How Affirmations Helped Me With My PMS
Lifestyle

This One Tiny Change Finally Helped Me To Get My PMS Under Control

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Every so often, maybe every three months or so, I get this horrible feeling about a week before my period. My friends, previously sweet and kind and thoughtful, suddenly seem uncaring. My career, which generally makes me very happy, suddenly feels like the most pointless thing in the world. My partner, the love of my life, the person who gets me, suddenly feels unreachable. These feelings are fleeting, and always superficial, but they’re definitely there and I can actually feel them sometimes, whooshing through my veins. Get it together, I used to tell myself internally, like a stern parent whispering in a child’s ear. Wait until your period is over before doing or saying anything rash.

I had this PMS-y feeling recently, while at home alone, ruminating on various negative thoughts in the bath. Round and round they went, like a washing machine, but less useful. You should be making more money by now, they said. How can you ever afford to raise a kid, or buy a house? They continued. Remember that one thing that person said the other day in passing? She obviously doesn’t like you. On and on they went. Have you lost your sparkle? You seem as though you’ve lost your sparkle. Eventually, something within me snapped, and I sat up in the bath, hair frothy with shampoo – an ancient forest creature emerging from the river – and then I opened my mouth and spoke out loud: “You are smart, you are sexy, and you are solid.”

I don’t know where the words came from, but they felt good to say, and they were louder than my thoughts. I said them again, but clearer this time: “You are smart, you are sexy, and you are solid.” Every time I said the sentence, I took a deep breath, so that my heart slowed down and I felt calmer. “You are smart, you are sexy, and you are solid.” By the time I got out of the bath, the negative thought patterns – previously all-consuming – had hushed to a barely-there whisper. And in that moment, I did feel smart and sexy and solid. Oh, I thought, almost laughing. That actually worked.

I’ve always dismissed the concept of “affirmations”. Like journalling and even mindfulness, it often sounded like the sort of vague technique pedalled by dewy-skinned A-listers or wellness influencers without real problems. If you’re having financial difficulties, for example, no amount of affirmations are going to get cash in the bank. There’s no manifesting your way out of a deep depression, and a gratitude journal sounds like the sort of thing Gwyneth Paltrow might flog on Goop for $300. Either way, affirmations always felt cringe to me, so I ignored them, in the same way you might ignore wishy-washy phrases like “live every day like it’s your last” or the immortal “live, laugh, love”.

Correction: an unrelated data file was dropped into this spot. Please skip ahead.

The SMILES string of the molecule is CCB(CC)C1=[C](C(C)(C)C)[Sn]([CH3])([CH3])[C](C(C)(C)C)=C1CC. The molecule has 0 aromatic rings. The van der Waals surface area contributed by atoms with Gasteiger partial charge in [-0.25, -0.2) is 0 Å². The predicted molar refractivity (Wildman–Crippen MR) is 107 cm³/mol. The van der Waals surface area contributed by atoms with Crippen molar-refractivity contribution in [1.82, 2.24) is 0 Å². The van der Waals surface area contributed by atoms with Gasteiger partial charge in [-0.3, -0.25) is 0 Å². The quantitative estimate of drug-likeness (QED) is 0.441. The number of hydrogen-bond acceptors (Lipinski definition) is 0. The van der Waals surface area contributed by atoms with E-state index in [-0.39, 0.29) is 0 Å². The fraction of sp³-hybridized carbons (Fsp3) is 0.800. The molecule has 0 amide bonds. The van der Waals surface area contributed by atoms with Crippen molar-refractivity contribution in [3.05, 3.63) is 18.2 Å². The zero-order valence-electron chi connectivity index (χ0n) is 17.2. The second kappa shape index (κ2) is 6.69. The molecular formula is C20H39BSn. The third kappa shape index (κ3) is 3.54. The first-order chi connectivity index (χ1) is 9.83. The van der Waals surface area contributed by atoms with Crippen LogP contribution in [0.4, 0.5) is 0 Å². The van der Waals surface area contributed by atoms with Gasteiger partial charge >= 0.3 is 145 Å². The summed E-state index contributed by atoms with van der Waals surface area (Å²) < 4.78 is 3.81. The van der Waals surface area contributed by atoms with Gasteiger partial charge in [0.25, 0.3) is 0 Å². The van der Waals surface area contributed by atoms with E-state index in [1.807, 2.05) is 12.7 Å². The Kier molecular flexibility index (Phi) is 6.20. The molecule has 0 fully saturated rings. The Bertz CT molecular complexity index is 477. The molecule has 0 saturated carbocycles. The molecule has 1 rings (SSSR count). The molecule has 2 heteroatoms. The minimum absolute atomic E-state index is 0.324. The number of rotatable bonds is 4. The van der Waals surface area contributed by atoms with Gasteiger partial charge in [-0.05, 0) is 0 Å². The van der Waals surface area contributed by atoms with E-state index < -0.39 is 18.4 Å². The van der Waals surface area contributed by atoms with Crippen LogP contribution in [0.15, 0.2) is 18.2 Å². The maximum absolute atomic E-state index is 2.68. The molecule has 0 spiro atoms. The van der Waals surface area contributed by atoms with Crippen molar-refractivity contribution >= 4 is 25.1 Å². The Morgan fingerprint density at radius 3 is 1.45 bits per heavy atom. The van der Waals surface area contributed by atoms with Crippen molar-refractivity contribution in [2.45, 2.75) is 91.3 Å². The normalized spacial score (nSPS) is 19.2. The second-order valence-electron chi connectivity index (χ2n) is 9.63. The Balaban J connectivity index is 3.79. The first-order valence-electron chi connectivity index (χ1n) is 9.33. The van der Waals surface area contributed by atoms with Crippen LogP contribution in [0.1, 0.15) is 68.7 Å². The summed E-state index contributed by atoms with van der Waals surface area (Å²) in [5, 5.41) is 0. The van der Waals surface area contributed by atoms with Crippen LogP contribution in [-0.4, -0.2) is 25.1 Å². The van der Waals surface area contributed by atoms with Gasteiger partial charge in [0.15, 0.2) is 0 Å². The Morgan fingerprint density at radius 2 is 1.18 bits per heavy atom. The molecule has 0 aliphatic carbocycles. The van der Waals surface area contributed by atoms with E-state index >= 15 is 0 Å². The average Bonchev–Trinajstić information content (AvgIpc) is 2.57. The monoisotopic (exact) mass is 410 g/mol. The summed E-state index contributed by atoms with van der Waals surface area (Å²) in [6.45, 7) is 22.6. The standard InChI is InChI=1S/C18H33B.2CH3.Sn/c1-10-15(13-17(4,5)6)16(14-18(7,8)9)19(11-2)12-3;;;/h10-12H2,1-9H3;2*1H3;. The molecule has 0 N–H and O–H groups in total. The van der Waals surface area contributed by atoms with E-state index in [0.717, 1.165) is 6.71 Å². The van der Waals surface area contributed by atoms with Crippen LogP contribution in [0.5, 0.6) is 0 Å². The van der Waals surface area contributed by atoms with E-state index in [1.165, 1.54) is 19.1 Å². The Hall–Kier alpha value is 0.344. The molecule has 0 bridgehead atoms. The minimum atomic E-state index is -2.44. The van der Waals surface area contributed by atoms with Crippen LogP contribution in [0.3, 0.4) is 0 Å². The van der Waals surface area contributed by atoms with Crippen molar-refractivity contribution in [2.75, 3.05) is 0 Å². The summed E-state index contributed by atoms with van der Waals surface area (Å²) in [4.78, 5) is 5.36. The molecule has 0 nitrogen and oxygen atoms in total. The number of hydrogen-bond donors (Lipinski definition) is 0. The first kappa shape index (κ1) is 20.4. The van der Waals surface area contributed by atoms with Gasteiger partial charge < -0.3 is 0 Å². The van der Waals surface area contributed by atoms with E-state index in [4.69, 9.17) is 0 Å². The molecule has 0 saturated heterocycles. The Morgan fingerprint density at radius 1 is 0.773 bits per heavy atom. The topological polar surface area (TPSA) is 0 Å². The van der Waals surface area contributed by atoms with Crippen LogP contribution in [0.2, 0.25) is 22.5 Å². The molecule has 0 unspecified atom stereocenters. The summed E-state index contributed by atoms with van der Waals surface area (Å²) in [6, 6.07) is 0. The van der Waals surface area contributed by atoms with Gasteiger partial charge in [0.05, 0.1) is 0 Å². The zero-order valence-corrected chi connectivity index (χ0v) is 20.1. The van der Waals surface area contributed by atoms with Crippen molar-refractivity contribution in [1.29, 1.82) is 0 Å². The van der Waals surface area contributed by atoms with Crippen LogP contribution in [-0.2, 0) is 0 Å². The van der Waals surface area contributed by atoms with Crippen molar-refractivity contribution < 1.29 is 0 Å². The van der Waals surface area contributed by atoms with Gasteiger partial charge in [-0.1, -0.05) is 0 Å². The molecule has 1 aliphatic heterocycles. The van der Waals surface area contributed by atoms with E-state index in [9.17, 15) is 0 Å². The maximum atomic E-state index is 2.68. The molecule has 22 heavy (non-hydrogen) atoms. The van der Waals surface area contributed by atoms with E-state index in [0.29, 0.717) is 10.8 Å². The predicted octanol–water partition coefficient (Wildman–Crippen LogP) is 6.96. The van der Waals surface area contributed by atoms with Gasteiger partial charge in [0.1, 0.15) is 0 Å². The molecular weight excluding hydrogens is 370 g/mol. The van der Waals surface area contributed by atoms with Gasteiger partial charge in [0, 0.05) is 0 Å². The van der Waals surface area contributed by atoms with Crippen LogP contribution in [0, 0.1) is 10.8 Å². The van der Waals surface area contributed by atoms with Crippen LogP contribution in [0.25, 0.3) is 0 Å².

But we also know that the brain is easily influenced – almost frighteningly so. Consider the idea of the “placebo effect”, for example, and the ways in which a placebo can sometimes be just as effective as the real thing. This is particularly remarkable when thinking about pain, and how simply believing in pain relief can – not always, but sometimes – encourage the body’s natural chemical processes for relieving pain. In other words: the mind is susceptible to trickery. And when humans focus their attention on something for long enough, in a sustained and deliberate way, they can actually rewire neural pathways. So it’s not a reach to suggest that positive affirmations might do the same thing.

This is an idea backed by a body of evidence. One study, for example, found that doing simple self-affirming exercises, like writing down core beliefs before an exam, significantly raised minority student achievement in school. Meanwhile, another study found that participants who affirmed their values significantly lowered their “cortisol responses to stress”. Yet another found that affirmations can activate the brain’s reward system. Essentially, affirming certain positive beliefs about yourself and what you stand for does actually have an impact on how your brain processes information. That inner voice isn’t just jabbering on with no consequence – it’s a reflection of your beliefs, which can in turn affect your behaviour and state of mind.

The other evening I was walking through central London on the way to conduct an interview, when I felt a little nervous. This is unusual for me. If you were to plug me into some sort of medical monitor while on the job, my heart rate would typically remain steady. But today felt different. Maybe it was because, again, I was due to get my period. Or maybe it was because I’d created some sort of pressure around this specific job. Either way, that negative voice piped up again: Are you really cut out for this? This time, though, I shut it down very quickly. I couldn’t say the affirmations out loud – I was on a busy road near Baker Street – but I repeated them in my head. “I am smart, I am sexy, and I am solid.” My heart slowed down. My mind focused.

I’m not saying that affirmations will solve every problem, or magically reinvigorate your sense of self. I’m not saying that you can “affirm” yourself out of a depressive episode, or that speaking positively to yourself is in any way akin to actual therapy or psychological treatment. What I am saying is that, with affirmations, I found a quick and easy way to snap myself out of negative thought patterns that just weren’t serving me in any meaningful way. And that can be very useful. More than just useful: it’s been a relief.

This article was originally published on British Vogue.

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